September 30, 2002
ANDREW SULLIVAN joins the list of those who regard Bonior and McDermott’s statements as near-treason:
At a time when the U.S. government is attempting some high-level diplomatic maneuvers in the U.N., when Saddam is desperate for any propaganda ploy he can muster, these useful idiots play his game. I think what we’re seeing now is the hard-core base of the Democratic Party showing its true colors, and those colors, having flirted with irrelevance and then insouciance are now perilously close to treason.
I wonder about this whole thing. We saw Gore’s speech last week, which was roundly denounced, followed by Daschle’s overheated speech, followed by this. A bunch of my readers think this is a cleverly orchestrated plan. I’m not sure about the “cleverly” part, but what could the plan be? Are the Democrats’ tracking polls so bad that they think they’re going to lose everyone but the Nation/NPR hard core among their base, so they’re just trying to energize that regardless of the cost among swing voters? This seems hard for me to believe.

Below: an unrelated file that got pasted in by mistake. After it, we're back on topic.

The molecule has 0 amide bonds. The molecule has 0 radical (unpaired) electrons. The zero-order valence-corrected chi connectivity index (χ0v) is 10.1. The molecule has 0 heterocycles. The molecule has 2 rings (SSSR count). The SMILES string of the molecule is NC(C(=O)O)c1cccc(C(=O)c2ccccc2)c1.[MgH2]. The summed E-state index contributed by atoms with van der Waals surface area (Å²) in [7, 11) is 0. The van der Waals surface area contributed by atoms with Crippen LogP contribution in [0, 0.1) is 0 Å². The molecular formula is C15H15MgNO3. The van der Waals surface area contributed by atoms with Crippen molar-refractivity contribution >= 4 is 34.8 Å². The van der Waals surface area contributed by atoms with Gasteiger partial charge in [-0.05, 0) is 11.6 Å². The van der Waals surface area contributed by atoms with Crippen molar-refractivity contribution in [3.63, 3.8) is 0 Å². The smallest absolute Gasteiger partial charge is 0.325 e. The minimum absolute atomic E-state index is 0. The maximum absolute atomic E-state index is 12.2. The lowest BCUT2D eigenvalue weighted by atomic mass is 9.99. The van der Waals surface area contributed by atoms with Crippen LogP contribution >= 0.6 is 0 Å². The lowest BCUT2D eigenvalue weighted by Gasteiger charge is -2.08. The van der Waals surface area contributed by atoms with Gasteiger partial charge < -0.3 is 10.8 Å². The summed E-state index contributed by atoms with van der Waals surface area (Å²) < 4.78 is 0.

The other possibility is that these guys are just idiots, and there’s no organizing principle beyond generalized hostility toward America.
This is a risky game. It’s likely to do a lot of damage in the coming elections. And if there’s another big terror attack, it’s going to kill the Democrats for years. What are they thinking? Are they thinking?
UPDATE: Reader Brian Jones emails: “‘We’ve lost on the war, so we’d better pray the war goes badly so we can look all prescient and stuff.’ That’s what they’re thinking.” How very patriotic.
Bob Bartley’s take is a bit different:
A good many Democratic Party cadres cut their teeth as anti-war protestors marching against Vietnam. Passion still runs too hot among many liberals, Democrats and intellectuals to allow mere political calculation to stand in the way.
I’m inclined to agree that it’s knee-jerkiness rather than calculation. Whether knee-jerk behavior that undermines American diplomacy at a crucial moment (and hence makes war more, not less, likely) is better or worse than calculated behavior that undermines American diplomacy at a crucial moment (and hence makes war more, not less, likely) is a matter of opinion. My opinion, to paraphrase a line from The Beverly Hillbillies, is that to me, they’ll always be jerky.